Attorneys for George Zimmmerman, Jr., the Florida man who fatally shot teenager Trayvon Martin earlier this year, are requesting a second bond hearing after they admitted that their client lied to the court about his financial situation, according to Think Progress. The defense team has asked the court to put aside whatever reservations it might have and free their client, an accused murderer who has a second passport and $200,000 at his disposal and who has now, demonstrably, lied in testimony.

Last Friday, Seminole County Circuit Court Judge Kenneth Lester Jr. ordered Zimmerman, who had been released on $150,000 bond, back to jail. The defense team, headed by attorney Mark O'Mara released a statement yesterday through their website, saying that a combination of "fear, mistrust and confusion" drove Zimmerman to lie to the court about his legal defense fund, but that "in all other regards, Mr. Zimmerman has been forthright and cooperative."

"At the point of the bond hearing," they wrote, "Mr. Zimmerman had been driven from his home and neighborhood, could not go to work, his wife could not go back to a finish her nursing degree, his mother and father had been driven from their home, and he had been thrust into the national spotlight as a racist murderer by factions acting with their own agendas."

How this precisely impacted the accused's ability to recall whether or not he had $200,000 in the bank is unclear. O'Mara insisted to ABC News that the Zimmermans' lies were warranted and justifiable. "It's not again like they were trying to hide the money or leave with the money. They just had it... and felt like they needed to secure themselves," he said.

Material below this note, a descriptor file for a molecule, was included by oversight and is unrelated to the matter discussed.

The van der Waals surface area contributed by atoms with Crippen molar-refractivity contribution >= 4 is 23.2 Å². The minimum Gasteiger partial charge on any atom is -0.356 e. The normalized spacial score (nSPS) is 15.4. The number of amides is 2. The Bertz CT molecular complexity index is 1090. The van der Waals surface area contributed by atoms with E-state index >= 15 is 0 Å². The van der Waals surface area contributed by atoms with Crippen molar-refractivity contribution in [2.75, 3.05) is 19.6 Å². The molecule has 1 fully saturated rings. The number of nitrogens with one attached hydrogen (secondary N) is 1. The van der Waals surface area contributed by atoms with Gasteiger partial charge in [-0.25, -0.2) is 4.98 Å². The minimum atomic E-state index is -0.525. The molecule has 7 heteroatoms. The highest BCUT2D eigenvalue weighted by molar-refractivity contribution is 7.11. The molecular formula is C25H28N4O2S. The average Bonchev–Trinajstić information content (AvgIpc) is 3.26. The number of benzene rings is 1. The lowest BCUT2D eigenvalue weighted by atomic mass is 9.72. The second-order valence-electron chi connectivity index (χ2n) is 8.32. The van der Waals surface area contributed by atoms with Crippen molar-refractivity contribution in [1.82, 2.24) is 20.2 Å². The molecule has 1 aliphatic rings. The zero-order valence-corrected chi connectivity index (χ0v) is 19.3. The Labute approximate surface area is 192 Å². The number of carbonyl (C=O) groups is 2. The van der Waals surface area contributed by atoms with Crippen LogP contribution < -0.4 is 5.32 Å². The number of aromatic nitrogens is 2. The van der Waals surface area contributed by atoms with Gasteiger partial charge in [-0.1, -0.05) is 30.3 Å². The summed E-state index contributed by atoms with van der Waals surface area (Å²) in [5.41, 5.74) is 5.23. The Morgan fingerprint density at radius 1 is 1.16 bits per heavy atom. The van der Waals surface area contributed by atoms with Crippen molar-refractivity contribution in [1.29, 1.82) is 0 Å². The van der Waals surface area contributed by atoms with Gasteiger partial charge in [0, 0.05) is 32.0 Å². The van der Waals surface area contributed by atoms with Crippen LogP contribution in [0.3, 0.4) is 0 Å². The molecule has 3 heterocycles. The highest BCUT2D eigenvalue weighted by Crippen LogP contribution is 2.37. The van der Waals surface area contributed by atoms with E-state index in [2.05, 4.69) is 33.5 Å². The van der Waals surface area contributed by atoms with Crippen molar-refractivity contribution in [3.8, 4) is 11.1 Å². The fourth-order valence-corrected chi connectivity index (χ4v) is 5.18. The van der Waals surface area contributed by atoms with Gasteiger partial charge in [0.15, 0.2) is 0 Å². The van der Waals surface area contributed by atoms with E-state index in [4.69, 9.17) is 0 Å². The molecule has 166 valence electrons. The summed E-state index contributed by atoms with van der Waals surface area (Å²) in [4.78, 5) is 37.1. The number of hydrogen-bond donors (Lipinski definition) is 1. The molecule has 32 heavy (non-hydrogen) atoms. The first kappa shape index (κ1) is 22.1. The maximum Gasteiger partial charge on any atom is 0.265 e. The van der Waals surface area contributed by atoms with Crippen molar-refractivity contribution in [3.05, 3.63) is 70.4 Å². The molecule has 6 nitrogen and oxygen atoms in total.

O'Mara said that Zimmerman, who, said Martin family attorney Benjamin Crump, had a "cozy" relationship with local police, is unhappy in jail.

In the wake of his return to jail, donations to Zimmerman's defense fund have spiked. Contributions have poured in from anonymous donors all over the country, spurred by right wing commentators like Sean Hannity, whose listeners donated more than $60,000 after a show aired drawing attention to the case.

Zimmerman has waived his right to a speedy trial, meaning that if he is denied bail, he could remain in custody until the trial begins in 2013.

Watch video about this story, which aired Monday, June 4, and is embedded via ABC News, below:

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(image via ABC screen capture)